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The ideal way to do rust repair is...number 1 and foremost...strip the car. If you don't take all the existing paint off, you could be and in all probability are painting over some areas that are rusted. When the car is stripped, rusted areas that where covered by old paint and will come out after the car has been repainted.

Rust should be cut out and a patch welded in. The patch panel should be made of the same thickness of steel as the rest of the body...in your case I believe it's 22 gauge, but, I'll double check to be sure. Where you have rust, you don't just cut the rusted area out, you need to remove enough metal around the rusted area, look at the back of the metal to make sure that you have all the rusted area removed and have sufficient metal to weld too. After all the rusted areas are looked after, several coats of Epoxy primer need to be applied (it is also possible to prime the car with Epoxy primer 1 panel at a time, that way you minimize surface rust on initial panels that had been worked). Then you apply filler, we can get into the ways of applying filler when we get to that point. After the filler/body work is done, the whole car gets re-primed and block sanded until it is perfectly straight. Then the car is painted...simple right...no...there are many things that you will learn and it is anything but easy.

That covers methods to a point, every situation may require a different method or technique which will be covered at the appropriate time. As far as materials, it's a long list which I will give you in the form of a Private Message...(Not because I don't want to do it here but I'm getting tired, it's almost 12:30 AM where I am and I have and early meeting in the morning)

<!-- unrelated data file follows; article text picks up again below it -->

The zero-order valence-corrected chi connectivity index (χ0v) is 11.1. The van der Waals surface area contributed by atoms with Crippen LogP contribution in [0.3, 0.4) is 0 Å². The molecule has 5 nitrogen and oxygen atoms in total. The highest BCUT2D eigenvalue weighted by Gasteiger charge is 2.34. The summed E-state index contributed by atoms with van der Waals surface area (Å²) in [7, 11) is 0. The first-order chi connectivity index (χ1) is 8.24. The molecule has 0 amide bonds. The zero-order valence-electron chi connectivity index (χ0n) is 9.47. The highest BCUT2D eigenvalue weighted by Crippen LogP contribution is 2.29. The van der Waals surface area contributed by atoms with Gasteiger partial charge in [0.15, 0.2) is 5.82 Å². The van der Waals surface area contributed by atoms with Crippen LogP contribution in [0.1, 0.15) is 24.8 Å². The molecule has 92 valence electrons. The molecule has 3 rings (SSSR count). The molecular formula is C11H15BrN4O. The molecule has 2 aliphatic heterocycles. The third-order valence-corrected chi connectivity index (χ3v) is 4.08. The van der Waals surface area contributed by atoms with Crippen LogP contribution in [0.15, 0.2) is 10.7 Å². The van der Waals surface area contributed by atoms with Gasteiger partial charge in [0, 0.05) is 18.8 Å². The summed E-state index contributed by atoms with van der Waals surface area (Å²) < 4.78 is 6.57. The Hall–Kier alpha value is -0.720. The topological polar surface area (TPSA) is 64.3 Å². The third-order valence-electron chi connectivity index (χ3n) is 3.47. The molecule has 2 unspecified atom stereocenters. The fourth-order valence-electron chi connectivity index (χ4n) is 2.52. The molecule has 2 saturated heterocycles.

When it comes to tools, I would like to know what you have available and will give you a list to look for in the PM.

Sound OK?

Ray
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Old 02-28-2013, 05:58 AM
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I would like to add this, start with some part unseen. An inside panel, a floor or something like that. The first panel you cut, to weld in, is not going to fit. probably the second panel is not going to fit, but it will fit better.

The first panel I replaced was on a rusted wheel barrel. Yes, it was ridiculous to repair the pan on the wheel barrel, instead of replacing the wheel barrel, unless you count the experience gained. The second set of panels, another wheel barrel. Did I mention we use the wheel barrels on a horse farm for just moving manure?

Now, I am working on the floor of a Datsun pickup,

This is trial fitting a piece for the floor.

This is test fitting a second piece for the floor, the main floor piece.

Along the way, I made this template,

I cut the two piece to fit together.

Kick panel cut.

Welded them together.